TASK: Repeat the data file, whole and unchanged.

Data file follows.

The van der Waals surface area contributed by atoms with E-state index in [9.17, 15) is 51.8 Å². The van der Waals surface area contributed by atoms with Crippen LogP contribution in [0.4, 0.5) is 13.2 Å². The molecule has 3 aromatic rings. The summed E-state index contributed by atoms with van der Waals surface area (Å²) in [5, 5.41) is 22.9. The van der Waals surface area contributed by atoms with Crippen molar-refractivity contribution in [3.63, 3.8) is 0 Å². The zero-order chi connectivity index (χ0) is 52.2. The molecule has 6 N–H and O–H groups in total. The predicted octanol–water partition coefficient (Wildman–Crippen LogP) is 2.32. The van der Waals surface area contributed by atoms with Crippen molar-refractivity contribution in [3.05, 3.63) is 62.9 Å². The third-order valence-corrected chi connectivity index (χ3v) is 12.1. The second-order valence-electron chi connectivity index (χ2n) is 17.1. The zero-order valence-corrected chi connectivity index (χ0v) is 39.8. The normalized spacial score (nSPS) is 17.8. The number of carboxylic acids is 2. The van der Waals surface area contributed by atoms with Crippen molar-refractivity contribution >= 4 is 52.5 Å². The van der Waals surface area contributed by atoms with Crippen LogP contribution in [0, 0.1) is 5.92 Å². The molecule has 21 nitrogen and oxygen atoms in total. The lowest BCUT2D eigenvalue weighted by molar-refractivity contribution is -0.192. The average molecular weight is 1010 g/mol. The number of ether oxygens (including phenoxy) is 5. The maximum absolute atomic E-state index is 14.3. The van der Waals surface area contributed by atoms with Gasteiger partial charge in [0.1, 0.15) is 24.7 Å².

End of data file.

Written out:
The van der Waals surface area contributed by atoms with E-state index in [9.17, 15) is 51.8 Å². The van der Waals surface area contributed by atoms with Crippen LogP contribution in [0.4, 0.5) is 13.2 Å². The molecule has 3 aromatic rings. The summed E-state index contributed by atoms with van der Waals surface area (Å²) in [5, 5.41) is 22.9. The van der Waals surface area contributed by atoms with Crippen molar-refractivity contribution in [3.63, 3.8) is 0 Å². The zero-order chi connectivity index (χ0) is 52.2. The molecule has 6 N–H and O–H groups in total. The predicted octanol–water partition coefficient (Wildman–Crippen LogP) is 2.32. The van der Waals surface area contributed by atoms with Crippen molar-refractivity contribution in [3.05, 3.63) is 62.9 Å². The third-order valence-corrected chi connectivity index (χ3v) is 12.1. The second-order valence-electron chi connectivity index (χ2n) is 17.1. The zero-order valence-corrected chi connectivity index (χ0v) is 39.8. The normalized spacial score (nSPS) is 17.8. The number of carboxylic acids is 2. The van der Waals surface area contributed by atoms with Crippen molar-refractivity contribution >= 4 is 52.5 Å². The van der Waals surface area contributed by atoms with Crippen LogP contribution in [0, 0.1) is 5.92 Å². The molecule has 21 nitrogen and oxygen atoms in total. The lowest BCUT2D eigenvalue weighted by molar-refractivity contribution is -0.192. The average molecular weight is 1010 g/mol. The number of ether oxygens (including phenoxy) is 5. The maximum absolute atomic E-state index is 14.3. The van der Waals surface area contributed by atoms with Gasteiger partial charge in [0.1, 0.15) is 24.7 Å².